Sky News interview with Dr Rachel David regarding Bill Shorten’s criticisms of the private health insurance industry

Station: Sky News Live
Program: Live Now
Date: 1/2/2018
Time: 10:38 AM
Compere: Samantha Maiden
Interviewee: Dr Rachel David, CEO, Private Healthcare Australia


SAMANTHA MAIDEN: Now, the other big story obviously coming out of Bill Shorten’s year setting speech at the National Press Club earlier this week is this debate over private health insurance. He really opened fire on the private health insurance, saying that people felt like they were being ripped off. That then started this debate about whether he was prepared to tackle the rebate or not, he says he’s not going to change the rebate, should we trust him?

Well, joining us now live is Rachel David, the CEO of Private Healthcare Australia. Rachel, are you satisfied by Bill Shorten’s pledge that he is not going to touch the 30 per cent private health insurance rebate?

RACHEL DAVID: I guess the health funds were a little perplexed by the speech by the leader of the Opposition, particularly as he described health insurance as being a con. To be clear, private health insurance pays for two-thirds of the elective surgery that occurs in Australia, more than half the mental health admissions, and most of the dental care that occurs in Australia. So, we know from repeated research that 80 per cent of the people that have private health insurance and that access these services are pretty grateful to have it and be able to access these services in an affordable way, and on time. They certainly don’t see it as being a con.

Now, no one likes rising costs and rising premiums and so, people are rightly concerned about any discussion about the PHI rebate. The PHI rebate is paid to individuals and their families on lower incomes to enable them to afford health insurance; it does not get paid to the health funds. And we need to be clear that millions of people that access the rebate are actually pensioners and superannuants on incomes of less than $50,000 a year; they certainly can’t afford to see the rebate fall any further than it is already because that’s already meaning that they’re having to pay more in addition to premium increases every year.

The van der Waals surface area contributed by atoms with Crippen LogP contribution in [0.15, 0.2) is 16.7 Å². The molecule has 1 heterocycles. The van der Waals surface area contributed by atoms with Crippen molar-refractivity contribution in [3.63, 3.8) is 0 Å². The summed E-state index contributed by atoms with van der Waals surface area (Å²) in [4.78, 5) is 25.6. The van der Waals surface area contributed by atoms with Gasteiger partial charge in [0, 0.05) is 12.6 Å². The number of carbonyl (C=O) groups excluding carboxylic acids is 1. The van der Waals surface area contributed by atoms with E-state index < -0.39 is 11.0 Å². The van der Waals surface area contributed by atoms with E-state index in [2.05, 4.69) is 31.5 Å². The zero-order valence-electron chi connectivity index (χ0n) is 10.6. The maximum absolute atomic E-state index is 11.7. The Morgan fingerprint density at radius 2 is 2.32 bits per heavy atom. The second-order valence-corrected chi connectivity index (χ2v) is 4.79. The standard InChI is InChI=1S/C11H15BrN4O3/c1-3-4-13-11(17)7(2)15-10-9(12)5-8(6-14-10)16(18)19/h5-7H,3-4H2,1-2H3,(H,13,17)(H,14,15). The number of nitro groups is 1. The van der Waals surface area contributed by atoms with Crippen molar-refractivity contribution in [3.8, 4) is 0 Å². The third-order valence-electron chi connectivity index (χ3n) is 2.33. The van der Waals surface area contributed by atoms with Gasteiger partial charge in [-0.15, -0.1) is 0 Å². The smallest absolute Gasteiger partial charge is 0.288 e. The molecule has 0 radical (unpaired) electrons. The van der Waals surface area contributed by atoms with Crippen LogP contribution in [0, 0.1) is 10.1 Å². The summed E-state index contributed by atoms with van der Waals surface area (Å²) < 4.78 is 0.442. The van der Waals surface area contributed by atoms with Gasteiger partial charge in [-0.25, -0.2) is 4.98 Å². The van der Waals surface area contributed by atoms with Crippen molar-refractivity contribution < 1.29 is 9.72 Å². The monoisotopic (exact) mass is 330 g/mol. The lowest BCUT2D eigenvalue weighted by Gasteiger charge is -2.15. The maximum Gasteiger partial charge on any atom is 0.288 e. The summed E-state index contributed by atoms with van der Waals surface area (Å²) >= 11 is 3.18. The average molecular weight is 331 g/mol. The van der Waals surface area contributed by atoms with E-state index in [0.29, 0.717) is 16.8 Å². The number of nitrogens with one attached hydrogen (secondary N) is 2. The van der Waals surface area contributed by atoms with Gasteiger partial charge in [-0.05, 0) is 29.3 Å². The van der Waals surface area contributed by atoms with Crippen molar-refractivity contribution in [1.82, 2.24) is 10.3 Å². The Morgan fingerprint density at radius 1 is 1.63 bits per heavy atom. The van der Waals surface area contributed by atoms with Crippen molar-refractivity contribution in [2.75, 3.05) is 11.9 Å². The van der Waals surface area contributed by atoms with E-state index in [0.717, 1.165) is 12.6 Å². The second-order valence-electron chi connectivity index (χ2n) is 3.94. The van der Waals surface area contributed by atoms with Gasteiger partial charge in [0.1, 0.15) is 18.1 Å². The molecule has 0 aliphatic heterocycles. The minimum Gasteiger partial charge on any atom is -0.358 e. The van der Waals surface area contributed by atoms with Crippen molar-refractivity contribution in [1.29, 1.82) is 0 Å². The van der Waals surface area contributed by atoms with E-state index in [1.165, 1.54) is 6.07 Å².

SAMANTHA MAIDEN: Okay, so you’re pretty good at reading the tea leaves, you’ve had a listen to the noises that Catherine King has been making, for example, into so-called junk health fund policies. What do you think Labor’s going to do, though? They’re saying that they are looking at changes in this space, what are their options?
RACHEL DAVID: Well look, the basic table or lower cost health policies have been around for a very long time, it’s not a new phenomenon. There’s been a basic table since the ’60s and ’70s. And for the most part, the people that have been on those older policies are low income people living in regional areas who want continuity of care from their particular medical specialist who looks after their health condition but can’t afford to have that access to care in multiple private hospitals so they get that care in a public hospital, that group’s been relatively fixed over the years and it would be really disastrous for them to be forced to pay a higher premium because that basic table was removed. In addition, there’s a group of younger people that also purchase low cost policies so they don’t need to pay the Medicare Levy Surcharge, and for the most part those people end up upgrading to a higher cost product when their life circumstances change, like when they have a baby they contribute to the health fund risk pool which means that premiums stay lower for everyone.